Last week Lien arrived in the former KMT capital of Nanjing with a party of 70 KMT officials for his “journey of peace”. It was no surprise that neither side wanted to talk about the historical record. “You can say the distance between Taiwan and Nanjing is not far, but when the plane landed, we had covered nearly 60 years, from this visit to our last presence here. I’m sorry I couldn’t meet you sooner,” Lien blandly told his welcomers.

Lien explained that he was coming to “unite with the communists” against those advocating Taiwanese independence. The discredited KMT lost power in Taiwan in 2000 amid widespread hostility to its decades of corrupt and dictatorial rule. Yet Beijing accorded Lien a full state welcome, rolling out the red carpet for Taiwan’s opposition leader and treating him like the island’s president.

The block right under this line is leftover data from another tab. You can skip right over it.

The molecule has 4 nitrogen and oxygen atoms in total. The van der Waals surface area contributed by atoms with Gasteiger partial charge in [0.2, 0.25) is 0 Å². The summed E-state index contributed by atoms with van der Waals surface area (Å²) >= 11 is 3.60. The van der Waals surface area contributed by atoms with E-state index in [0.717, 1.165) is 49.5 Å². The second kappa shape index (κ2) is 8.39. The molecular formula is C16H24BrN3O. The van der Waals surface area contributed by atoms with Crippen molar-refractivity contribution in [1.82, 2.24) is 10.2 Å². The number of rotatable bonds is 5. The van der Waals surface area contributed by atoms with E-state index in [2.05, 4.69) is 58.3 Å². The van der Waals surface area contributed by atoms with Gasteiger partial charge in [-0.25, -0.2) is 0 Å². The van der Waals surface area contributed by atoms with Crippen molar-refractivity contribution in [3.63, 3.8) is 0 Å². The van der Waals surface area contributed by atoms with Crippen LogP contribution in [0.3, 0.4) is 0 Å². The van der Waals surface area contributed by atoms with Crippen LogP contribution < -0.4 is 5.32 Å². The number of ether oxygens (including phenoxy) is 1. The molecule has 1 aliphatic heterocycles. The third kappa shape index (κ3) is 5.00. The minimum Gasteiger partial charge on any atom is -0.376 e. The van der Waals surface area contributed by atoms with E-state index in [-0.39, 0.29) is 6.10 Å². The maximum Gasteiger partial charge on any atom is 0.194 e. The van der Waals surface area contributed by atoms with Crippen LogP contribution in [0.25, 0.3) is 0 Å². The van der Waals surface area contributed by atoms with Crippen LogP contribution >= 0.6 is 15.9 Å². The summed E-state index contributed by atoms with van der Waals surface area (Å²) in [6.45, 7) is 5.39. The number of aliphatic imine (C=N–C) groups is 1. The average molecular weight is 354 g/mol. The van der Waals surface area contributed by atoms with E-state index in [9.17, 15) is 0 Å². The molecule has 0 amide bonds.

After Lien met with Hu Jintao, a joint communiqué declared: “The parties reached a common understating on upholding the ’92 consensus, opposing Taiwanese independence and striving for peace and stability in the Taiwan Strait.” The 1992 “consensus” between Beijing and the KMT government on Taiwan involved the acceptance of the One China principle but left it open to each side to interpret.

Lien recognises that the Chinese Communist Party leadership has nothing to do with socialism. He is the son of a wealthy Chinese family, which continues to wield significant political influence today. He toured the mausoleum of the KMT’s founder Sun Yat-sen as well as former Nationalist presidential palace, emotionally recalling his flight into exile as a teenage boy.